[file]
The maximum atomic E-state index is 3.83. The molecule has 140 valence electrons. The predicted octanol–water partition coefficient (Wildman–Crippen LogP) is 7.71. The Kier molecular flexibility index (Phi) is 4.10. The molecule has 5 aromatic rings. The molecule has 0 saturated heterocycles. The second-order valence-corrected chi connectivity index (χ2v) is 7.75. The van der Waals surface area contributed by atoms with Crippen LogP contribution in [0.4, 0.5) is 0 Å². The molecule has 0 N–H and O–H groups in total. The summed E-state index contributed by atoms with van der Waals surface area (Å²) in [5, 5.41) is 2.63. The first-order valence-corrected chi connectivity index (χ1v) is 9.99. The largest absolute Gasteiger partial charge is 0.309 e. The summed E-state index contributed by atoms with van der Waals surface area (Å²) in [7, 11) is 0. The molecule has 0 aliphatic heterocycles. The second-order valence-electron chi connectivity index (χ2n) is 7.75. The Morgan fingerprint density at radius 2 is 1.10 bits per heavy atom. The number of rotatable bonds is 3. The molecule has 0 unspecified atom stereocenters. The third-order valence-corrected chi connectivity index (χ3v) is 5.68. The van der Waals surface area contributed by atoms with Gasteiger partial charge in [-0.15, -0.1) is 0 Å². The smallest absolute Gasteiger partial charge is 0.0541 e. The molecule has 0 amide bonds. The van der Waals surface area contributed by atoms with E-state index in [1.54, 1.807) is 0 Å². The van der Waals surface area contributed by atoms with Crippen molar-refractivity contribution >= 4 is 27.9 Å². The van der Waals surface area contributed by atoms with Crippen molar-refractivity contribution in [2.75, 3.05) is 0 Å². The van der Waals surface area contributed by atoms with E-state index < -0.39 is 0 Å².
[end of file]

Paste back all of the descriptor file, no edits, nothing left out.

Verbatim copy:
The maximum atomic E-state index is 3.83. The molecule has 140 valence electrons. The predicted octanol–water partition coefficient (Wildman–Crippen LogP) is 7.71. The Kier molecular flexibility index (Phi) is 4.10. The molecule has 5 aromatic rings. The molecule has 0 saturated heterocycles. The second-order valence-corrected chi connectivity index (χ2v) is 7.75. The van der Waals surface area contributed by atoms with Crippen LogP contribution in [0.4, 0.5) is 0 Å². The molecule has 0 N–H and O–H groups in total. The summed E-state index contributed by atoms with van der Waals surface area (Å²) in [5, 5.41) is 2.63. The first-order valence-corrected chi connectivity index (χ1v) is 9.99. The largest absolute Gasteiger partial charge is 0.309 e. The summed E-state index contributed by atoms with van der Waals surface area (Å²) in [7, 11) is 0. The molecule has 0 aliphatic heterocycles. The second-order valence-electron chi connectivity index (χ2n) is 7.75. The Morgan fingerprint density at radius 2 is 1.10 bits per heavy atom. The number of rotatable bonds is 3. The molecule has 0 unspecified atom stereocenters. The third-order valence-corrected chi connectivity index (χ3v) is 5.68. The van der Waals surface area contributed by atoms with Gasteiger partial charge in [-0.15, -0.1) is 0 Å². The smallest absolute Gasteiger partial charge is 0.0541 e. The molecule has 0 amide bonds. The van der Waals surface area contributed by atoms with E-state index in [1.54, 1.807) is 0 Å². The van der Waals surface area contributed by atoms with Crippen molar-refractivity contribution >= 4 is 27.9 Å². The van der Waals surface area contributed by atoms with Crippen molar-refractivity contribution in [2.75, 3.05) is 0 Å². The van der Waals surface area contributed by atoms with E-state index < -0.39 is 0 Å².